Merrily We Go To Hell (1932): Fredric March plays an upcoming playwright with one heck of a drinking problem. The movie attempts to be a social relevance type of thing, warning of the dangers of alcoholism, yet it can't help but revel in the glamour of high-society partying, complete with tuxedoed drinkers and opulent art deco surroundings. If anything the movie made me WANT to drink. March is good in the role. Sometimes he comes off as too stiff but here he gets into the role, he's fluid with it. In a drunken blur he meets a girl, courts her, and the two get married. Soon after March finds success, but he also runs into an old flame. Blossom rekindles despite his marriage - Pre-Code material for sure, as March and his wife develop an open relationship. The whole thing comes off like some "Ice Storm" sort of 1970s free love/open couples affair, only with booze instead of pot. And the factor which saves their relationship is a depressing event which itself wouldn't be allowed in a Hollywood film, Post-Code.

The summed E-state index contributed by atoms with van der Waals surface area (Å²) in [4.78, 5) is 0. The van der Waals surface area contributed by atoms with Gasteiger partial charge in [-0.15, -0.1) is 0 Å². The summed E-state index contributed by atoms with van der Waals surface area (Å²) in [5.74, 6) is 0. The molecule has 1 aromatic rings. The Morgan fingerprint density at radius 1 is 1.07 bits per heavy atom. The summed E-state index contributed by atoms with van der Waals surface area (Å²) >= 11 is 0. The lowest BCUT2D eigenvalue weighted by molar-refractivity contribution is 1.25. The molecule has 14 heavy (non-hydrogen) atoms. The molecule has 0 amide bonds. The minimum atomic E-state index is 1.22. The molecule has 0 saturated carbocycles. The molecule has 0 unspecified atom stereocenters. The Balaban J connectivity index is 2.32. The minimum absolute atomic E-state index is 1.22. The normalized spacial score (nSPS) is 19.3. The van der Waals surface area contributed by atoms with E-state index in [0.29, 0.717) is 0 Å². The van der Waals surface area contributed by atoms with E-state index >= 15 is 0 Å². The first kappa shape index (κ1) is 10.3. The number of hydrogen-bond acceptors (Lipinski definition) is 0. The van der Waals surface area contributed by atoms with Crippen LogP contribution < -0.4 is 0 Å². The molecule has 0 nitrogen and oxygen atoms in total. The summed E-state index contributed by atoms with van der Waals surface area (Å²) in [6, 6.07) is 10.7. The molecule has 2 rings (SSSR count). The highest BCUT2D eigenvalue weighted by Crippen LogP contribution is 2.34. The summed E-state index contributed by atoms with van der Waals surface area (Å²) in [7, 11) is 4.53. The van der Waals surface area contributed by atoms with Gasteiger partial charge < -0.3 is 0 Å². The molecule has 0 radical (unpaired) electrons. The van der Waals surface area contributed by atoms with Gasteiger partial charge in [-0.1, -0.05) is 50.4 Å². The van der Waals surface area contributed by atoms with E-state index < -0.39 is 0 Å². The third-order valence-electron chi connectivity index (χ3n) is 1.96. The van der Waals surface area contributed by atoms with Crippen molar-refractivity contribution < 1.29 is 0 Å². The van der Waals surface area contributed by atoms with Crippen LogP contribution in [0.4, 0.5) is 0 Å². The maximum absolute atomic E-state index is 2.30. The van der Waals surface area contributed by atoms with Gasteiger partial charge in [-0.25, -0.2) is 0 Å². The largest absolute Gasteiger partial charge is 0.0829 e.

Hot Saturday (1932): No matter how long I kept watching this movie, it just wouldn't end. There are a bujillion Pre-Code movies that could've been included here instead of this one. But this is what we've been handed: a tedious movie only brightened by Cary Grant's small role. A gaggle of twentysomethings plan a huge weekend party, complete with bootleg booze. Grant plays the dapper gadabout who hosts the party. Our heroine swoons for him, spends most of the night mooning over the lake with him - because he's just a nice guy after all. But next day the lie gets out via her jilted beau that our girl is a floozy. Her image is bashed by an outraged town and her parents threaten to kick her out. Will she find redemption? Pre-Code material: two girls fight over a pair of underwear, with one of them actually pulling it off of the other.